The other evening, after a satisfying dinner, I was lazily surfing the net when I came across a photo of a beach filled with Syrian refugees running across the sand, trying to climb aboard a rickety ship. Suddenly my heart started to beat faster, and my brain shifted back to 1940, when my mom, my younger sister and I spent restless nights in the dunes along Belgium’s coast. From our makeshift campsite we could see the border posts of our promised land: FRANCE. It had taken us three days to traverse the 90 or so miles that separated Brussels, our adopted home, from the Belgian-French border, but now we were not able to cross, even though we were German Jews trying to save our lives. We did not possess the correct documents. Belgian citizens had green identity cards, and foreigners like us had white ones with red stripes. For three days running we tried unsuccessfully to sneak by the guards. In the end, our repeated failures did not matter: the German troops were advancing and would vanquish both Belgium and France within days.
While in the dunes we bonded with other refugee families, which was a great comfort—especially for my mother, alone with two underage daughters. As a group, we finally gave up and returned to La Panne, a nearby Belgian summer resort. We rented a small house and managed to find enough food to make dinner. It felt good to wash, to use a real toilet, to stretch out in a bed. The respite was brief. The shelling began at 2 AM and did not let up until the next morning. The fifteen of us assembled in the house’s cellar. I sat on top of a pile of coal, Harry S. clutched his wife, my sister had her head in our mom’s lap, and Kurt S. pressed his head against the wall, continuously moaning, “Oh my god, oh my god.” At 5 AM an eerie orange light filled the cellar. The house next door had caught fire. Would it be safer for us to stay or to face the bombs, we wondered.
We did stay, and emerged when the shelling was over. The German soldiers strutted around the small town, offering chocolate bars to the distressed citizens. The upstairs of the little house was in shambles. Every window was shattered. A piece of shrapnel lay on my pillow, and glass shards had ravaged the upholstery.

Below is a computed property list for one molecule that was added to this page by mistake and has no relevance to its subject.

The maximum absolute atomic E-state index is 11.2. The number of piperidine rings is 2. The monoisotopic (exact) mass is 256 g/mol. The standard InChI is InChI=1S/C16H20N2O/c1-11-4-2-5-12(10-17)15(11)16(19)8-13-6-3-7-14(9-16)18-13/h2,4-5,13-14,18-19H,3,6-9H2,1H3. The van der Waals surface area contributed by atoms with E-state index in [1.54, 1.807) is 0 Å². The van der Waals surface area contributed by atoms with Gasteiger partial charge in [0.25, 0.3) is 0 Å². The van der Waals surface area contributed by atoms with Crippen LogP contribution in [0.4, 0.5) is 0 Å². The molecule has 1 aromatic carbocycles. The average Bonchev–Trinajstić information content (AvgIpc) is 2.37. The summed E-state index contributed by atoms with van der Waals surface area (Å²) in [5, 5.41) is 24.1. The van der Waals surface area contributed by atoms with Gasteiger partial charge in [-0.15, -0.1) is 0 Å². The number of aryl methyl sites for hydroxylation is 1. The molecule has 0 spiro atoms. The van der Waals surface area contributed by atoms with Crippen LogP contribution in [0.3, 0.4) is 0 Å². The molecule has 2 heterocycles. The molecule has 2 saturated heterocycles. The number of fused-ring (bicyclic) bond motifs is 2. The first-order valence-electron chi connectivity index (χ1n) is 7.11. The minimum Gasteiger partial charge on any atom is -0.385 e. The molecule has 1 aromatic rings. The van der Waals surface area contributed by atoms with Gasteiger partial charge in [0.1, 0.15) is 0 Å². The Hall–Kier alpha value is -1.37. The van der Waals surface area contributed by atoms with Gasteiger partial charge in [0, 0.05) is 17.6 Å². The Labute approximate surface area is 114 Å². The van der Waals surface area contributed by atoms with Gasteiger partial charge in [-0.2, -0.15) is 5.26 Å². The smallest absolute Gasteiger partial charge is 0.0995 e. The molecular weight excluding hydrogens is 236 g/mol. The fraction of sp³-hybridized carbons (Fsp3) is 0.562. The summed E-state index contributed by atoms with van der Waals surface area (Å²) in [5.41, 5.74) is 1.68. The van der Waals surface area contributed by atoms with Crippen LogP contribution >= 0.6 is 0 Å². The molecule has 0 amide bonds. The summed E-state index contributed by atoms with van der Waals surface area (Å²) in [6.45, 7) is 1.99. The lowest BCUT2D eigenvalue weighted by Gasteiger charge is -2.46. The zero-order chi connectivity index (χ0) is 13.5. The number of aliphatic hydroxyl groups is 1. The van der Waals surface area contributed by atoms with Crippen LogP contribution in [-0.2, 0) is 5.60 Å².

Unbeknownst to us, the British had managed to evacuate their army from Dunkirk, a small nearby seaport. The saved soldiers formed the nucleus of the mighty armada that would start to liberate Europe in 1944, four years later.
As a group we decided to return from the Belgian coast to Brussels. At first we walked, sheltering at night with various farmers. I’ll never forget the cattle killed by shells or shrapnel, their stiff legs pointing up to heaven. Occasionally, when the sights became too grim, Gus, our leader, told his daughter and me to look straight ahead. In time we reached our non-violated homes in Brussels, thankful to once more feel sheltered. Two years later, we had to leave and hide. But once again our luck held, and we survived. (For more on this story, see At the Mercy of Strangers: Growing Up on the Edge of the Holocaust.)
Being a refugee, a migrant, or an undocumented immigrant is hazardous. One may drown in the process, end up in an extermination camp, or face a lifetime of struggling to survive on difficult, low-paying work. But there is also is a fair chance of landing on one’s feet and ending up with a satisfying, “normal” existence.
Another two years after emerging from hiding, I had to migrate once more. I arrived in New York in May 1946. Again I had to learn a new language and get used to the mores of another country, but my migrations had ceased. It took another few years for me to stop feeling like a refugee. Even though I was already a young adult, this country has allowed me to belong. For better or for worse I am an American. I am grateful, and I hope that I paid my dues.